Charles Dickens, Jr.: "Hermits, Ancient and Modern"
Eldest son of the prolific English writer, Charles Dickens Jr. (1837-1896) served as editor of his father's literary serial All The Year Round: A Weekly Journal, upon his father's death. He stopped working as editor in 1888, though his name adorned the masthead until the serial folded upon his death. No article in the serial identifies its author. Contributors ranged from known (Wilkie Collins, Charles Reade, Edward Bulwer-Lytton) to obscure Victorian writers. In the March 24, 1894 issue (v. 74, p. 282-285) is this summary little essay on hermits.
Hermits, Ancient and Modern
At first sight you might be inclined to question the existence of the modern hermit. The Census returns, with all their queer farrago of occupations and callings, make no mention of his peculiar way of life. Nor does the hermit, as such, appear in any of the directories, Metropolitan or provincial. But he exists all the same, and in considerable numbers; and not only he but she, for the hermit may be of either sex. The hermit is one who goes out into the wilderness to live alone, so the ancient fathers tell us, and nowhere is it easier to carry out the eremitical plan than in the wilderness of a great city such as London. The difficulty, indeed, with anyone of narrow means and possessed of no great wealth of friends, is to avoid falling into the ways of the recluse. The necessity of earning daily bread keeps most people in the kind of stir that averts positive stagnation, but when this is removed by some slender kind of provision, the tendency to a life of seclusion is even encouraged by the roar of traffic and the passing of busy crowds.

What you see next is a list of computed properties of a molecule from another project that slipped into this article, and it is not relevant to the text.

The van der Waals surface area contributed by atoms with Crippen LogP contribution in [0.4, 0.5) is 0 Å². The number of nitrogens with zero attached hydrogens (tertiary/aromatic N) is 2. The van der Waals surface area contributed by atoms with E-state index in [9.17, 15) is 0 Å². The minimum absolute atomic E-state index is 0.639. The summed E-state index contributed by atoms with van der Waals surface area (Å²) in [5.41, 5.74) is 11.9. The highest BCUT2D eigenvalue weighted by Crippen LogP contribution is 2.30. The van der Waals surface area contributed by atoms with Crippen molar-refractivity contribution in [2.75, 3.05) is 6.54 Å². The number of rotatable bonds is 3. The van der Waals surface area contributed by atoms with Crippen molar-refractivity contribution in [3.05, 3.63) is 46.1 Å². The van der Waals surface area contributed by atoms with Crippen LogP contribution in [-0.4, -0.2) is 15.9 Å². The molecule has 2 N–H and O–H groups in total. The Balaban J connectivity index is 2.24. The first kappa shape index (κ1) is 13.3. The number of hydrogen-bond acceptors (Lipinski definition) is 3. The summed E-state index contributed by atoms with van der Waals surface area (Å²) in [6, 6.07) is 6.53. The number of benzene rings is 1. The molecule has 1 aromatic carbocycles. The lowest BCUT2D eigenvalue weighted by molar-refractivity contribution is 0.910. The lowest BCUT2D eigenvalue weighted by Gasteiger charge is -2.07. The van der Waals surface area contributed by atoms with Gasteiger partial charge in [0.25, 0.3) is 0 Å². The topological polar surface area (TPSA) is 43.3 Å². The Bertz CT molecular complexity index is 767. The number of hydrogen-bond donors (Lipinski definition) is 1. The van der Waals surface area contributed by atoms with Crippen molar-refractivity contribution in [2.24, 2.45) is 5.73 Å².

And we shall not be surprised to find hermits in Drury Lane; there was one not many years ago, a fresh-looking rustic, after the fashion of the farmer of Tilsbury Isle,
In the throng of the town like a stranger is he,
who lived in a garret for years, and died there in absolute solitude and seclusion. Early in the morning a few years ago, you might have met a pleasant-looking dame, in black, with the bonnet and shawl and general costume of A.D. 1830, and a little troop of dogs kept strictly in order, who would disappear in one of the narrow courts behind St. Martin's Lane, where she lived as much apart from all the world about her as the most rigid votaress of old times.
But what would you have said to the sight such as might have been witnessed not so long since, of an elderly lady encamped in the back garden of a large house in a pretentious neighbourhood, surrounded like Robinson Crusoe with goats, and dogs, and cats, but with hardly as good a shelter from the weather? As it happened, the drill-ground of one of our volunteer regiments abutted on the encampment; and the genial young fellows made great friends with our lady anchorite, who was excellent company, by the way, and full of anecdote. They built her a capital little hermitage of boards they fetched and carried for her, and made quite a pet of the old lady -- and even proposed to adopt her as the titular mother of the regiment. But one day the myrmidons of the law descended upon the little settlement, and the poor old lady was driven out to seek shelter where she could.